I spent most of yesterday freaking out over nothing. I’m stressed in part because of this project, which may well be turning into the bureaucratic equivalent of tilting at windmills. One powerful lobby wants relief. Another says that it undermines their efforts to impose care standards. The result? A proposed rule to appease the one which has states scrambling to develop policies and procedures around the issue and which may never actually get any further than its "proposed" status. [Beats head against wall repeatedly.]
I’m also convinced that my heavy abuse of caffeine over the past several days has contributed to the racing heart and feeling trapped phenomenon. I am latte free today.
On another matter entirely, Gaby Wood is a lovely woman with some interesting ideas and a predictably groovy English accent and wit. I managed to get Paul to come to the reading with me, though I confess I plied him with liquor at John Harvard’s beforehand. (Thankfully, he seemed to enjoy himself regardless.) I think the best discussion of the night developed around the idea of the doll as an early experience for a child with disappointment in a relationship. Here is this thing that a child will pour all of her love into, and it provides nothing in return. Edison had hoped to alleviate that some with his doll, but it was ultimately a monstrous thing. It was too heavy, too ugly, and ultimately too unpleasant to listen to. In essence, Edison’s living doll failed because in the attempt to make it seem more human, its inhumanity was intensified.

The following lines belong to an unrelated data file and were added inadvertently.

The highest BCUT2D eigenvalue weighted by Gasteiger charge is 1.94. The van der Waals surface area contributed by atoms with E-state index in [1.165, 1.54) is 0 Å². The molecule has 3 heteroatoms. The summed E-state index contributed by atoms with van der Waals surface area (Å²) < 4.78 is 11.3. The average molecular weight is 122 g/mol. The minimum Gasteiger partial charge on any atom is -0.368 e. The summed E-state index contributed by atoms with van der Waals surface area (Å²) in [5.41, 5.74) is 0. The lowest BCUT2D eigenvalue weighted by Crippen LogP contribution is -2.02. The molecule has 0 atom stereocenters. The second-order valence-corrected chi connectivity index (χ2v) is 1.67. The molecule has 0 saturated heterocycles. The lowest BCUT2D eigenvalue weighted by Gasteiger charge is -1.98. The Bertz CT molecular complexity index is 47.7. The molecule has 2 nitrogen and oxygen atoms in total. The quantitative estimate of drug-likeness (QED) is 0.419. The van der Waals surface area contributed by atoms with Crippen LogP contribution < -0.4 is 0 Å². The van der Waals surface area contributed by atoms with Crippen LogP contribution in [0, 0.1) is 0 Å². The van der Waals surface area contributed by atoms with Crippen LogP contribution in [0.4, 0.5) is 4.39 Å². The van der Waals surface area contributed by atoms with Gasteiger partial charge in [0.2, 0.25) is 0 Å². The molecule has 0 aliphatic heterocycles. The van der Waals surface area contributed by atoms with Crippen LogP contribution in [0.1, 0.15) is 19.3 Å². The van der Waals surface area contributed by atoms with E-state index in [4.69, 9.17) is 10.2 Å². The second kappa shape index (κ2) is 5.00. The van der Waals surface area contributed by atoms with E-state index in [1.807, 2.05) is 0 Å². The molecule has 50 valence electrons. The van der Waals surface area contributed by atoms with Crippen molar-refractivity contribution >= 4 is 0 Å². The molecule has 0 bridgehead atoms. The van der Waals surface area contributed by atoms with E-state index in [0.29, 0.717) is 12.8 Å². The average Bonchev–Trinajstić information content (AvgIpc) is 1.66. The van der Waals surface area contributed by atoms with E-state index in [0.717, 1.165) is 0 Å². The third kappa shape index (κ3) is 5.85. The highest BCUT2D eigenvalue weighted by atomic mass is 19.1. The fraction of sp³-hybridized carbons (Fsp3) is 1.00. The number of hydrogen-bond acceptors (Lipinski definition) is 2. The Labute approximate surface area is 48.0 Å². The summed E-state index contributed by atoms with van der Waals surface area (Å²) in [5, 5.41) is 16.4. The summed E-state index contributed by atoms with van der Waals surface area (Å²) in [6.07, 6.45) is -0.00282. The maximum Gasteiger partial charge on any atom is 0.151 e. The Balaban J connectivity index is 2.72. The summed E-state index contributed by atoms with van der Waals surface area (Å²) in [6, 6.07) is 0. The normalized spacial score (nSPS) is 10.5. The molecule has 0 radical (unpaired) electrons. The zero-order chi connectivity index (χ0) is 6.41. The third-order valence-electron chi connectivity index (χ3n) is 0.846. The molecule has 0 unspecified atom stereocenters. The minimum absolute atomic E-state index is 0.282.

Paul posed a question concerning modern manifestations of the fear attached to the manufacture of life, leading Wood to speak about cloning, AI, and robotics. She apparently has spent some time with the researchers at MIT, and dropped the names of a couple of their books that deal exclusively with our contemporary attitudes and fears, though sadly The Great Mambo Chicken and the Transhuman Condition was not amongst the titles she cited. I forgot to jot them down.
I bought her book, and got it signed. More weird philosophy of science for the library.